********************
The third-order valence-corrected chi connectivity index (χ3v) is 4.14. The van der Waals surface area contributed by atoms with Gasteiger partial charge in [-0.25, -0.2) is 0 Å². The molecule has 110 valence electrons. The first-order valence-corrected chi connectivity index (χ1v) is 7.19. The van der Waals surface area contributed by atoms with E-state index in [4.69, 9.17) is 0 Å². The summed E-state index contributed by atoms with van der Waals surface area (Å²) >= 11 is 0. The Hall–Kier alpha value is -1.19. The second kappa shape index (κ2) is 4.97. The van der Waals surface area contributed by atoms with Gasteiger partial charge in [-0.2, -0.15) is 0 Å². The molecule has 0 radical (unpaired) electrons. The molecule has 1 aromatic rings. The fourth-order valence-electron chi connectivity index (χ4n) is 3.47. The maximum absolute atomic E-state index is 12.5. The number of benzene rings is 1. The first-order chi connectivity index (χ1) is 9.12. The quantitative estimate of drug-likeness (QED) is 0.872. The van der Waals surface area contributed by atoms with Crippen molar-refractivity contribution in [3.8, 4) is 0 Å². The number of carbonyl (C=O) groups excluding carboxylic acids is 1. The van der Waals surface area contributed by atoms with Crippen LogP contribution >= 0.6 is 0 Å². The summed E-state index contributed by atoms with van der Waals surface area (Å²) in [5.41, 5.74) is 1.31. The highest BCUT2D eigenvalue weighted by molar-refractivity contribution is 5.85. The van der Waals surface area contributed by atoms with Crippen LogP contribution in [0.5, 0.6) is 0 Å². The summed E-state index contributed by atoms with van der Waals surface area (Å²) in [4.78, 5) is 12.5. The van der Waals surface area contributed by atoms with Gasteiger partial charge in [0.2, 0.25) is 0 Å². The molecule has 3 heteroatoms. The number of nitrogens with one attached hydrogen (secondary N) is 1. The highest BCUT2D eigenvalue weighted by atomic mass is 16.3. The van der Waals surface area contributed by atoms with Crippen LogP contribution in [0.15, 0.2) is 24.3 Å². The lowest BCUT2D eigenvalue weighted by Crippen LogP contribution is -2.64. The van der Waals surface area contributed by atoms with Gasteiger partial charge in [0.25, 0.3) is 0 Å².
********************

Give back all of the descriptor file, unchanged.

The third-order valence-corrected chi connectivity index (χ3v) is 4.14. The van der Waals surface area contributed by atoms with Gasteiger partial charge in [-0.25, -0.2) is 0 Å². The molecule has 110 valence electrons. The first-order valence-corrected chi connectivity index (χ1v) is 7.19. The van der Waals surface area contributed by atoms with E-state index in [4.69, 9.17) is 0 Å². The summed E-state index contributed by atoms with van der Waals surface area (Å²) >= 11 is 0. The Hall–Kier alpha value is -1.19. The second kappa shape index (κ2) is 4.97. The van der Waals surface area contributed by atoms with Gasteiger partial charge in [-0.2, -0.15) is 0 Å². The molecule has 0 radical (unpaired) electrons. The molecule has 1 aromatic rings. The fourth-order valence-electron chi connectivity index (χ4n) is 3.47. The maximum absolute atomic E-state index is 12.5. The number of benzene rings is 1. The first-order chi connectivity index (χ1) is 9.12. The quantitative estimate of drug-likeness (QED) is 0.872. The van der Waals surface area contributed by atoms with Crippen molar-refractivity contribution in [3.8, 4) is 0 Å². The number of carbonyl (C=O) groups excluding carboxylic acids is 1. The van der Waals surface area contributed by atoms with Crippen LogP contribution >= 0.6 is 0 Å². The summed E-state index contributed by atoms with van der Waals surface area (Å²) in [5.41, 5.74) is 1.31. The highest BCUT2D eigenvalue weighted by molar-refractivity contribution is 5.85. The van der Waals surface area contributed by atoms with Crippen LogP contribution in [0.5, 0.6) is 0 Å². The summed E-state index contributed by atoms with van der Waals surface area (Å²) in [4.78, 5) is 12.5. The van der Waals surface area contributed by atoms with Gasteiger partial charge in [0.2, 0.25) is 0 Å². The molecule has 3 heteroatoms. The number of nitrogens with one attached hydrogen (secondary N) is 1. The highest BCUT2D eigenvalue weighted by atomic mass is 16.3. The van der Waals surface area contributed by atoms with Crippen LogP contribution in [0.15, 0.2) is 24.3 Å². The lowest BCUT2D eigenvalue weighted by Crippen LogP contribution is -2.64. The van der Waals surface area contributed by atoms with Gasteiger partial charge in [0.25, 0.3) is 0 Å².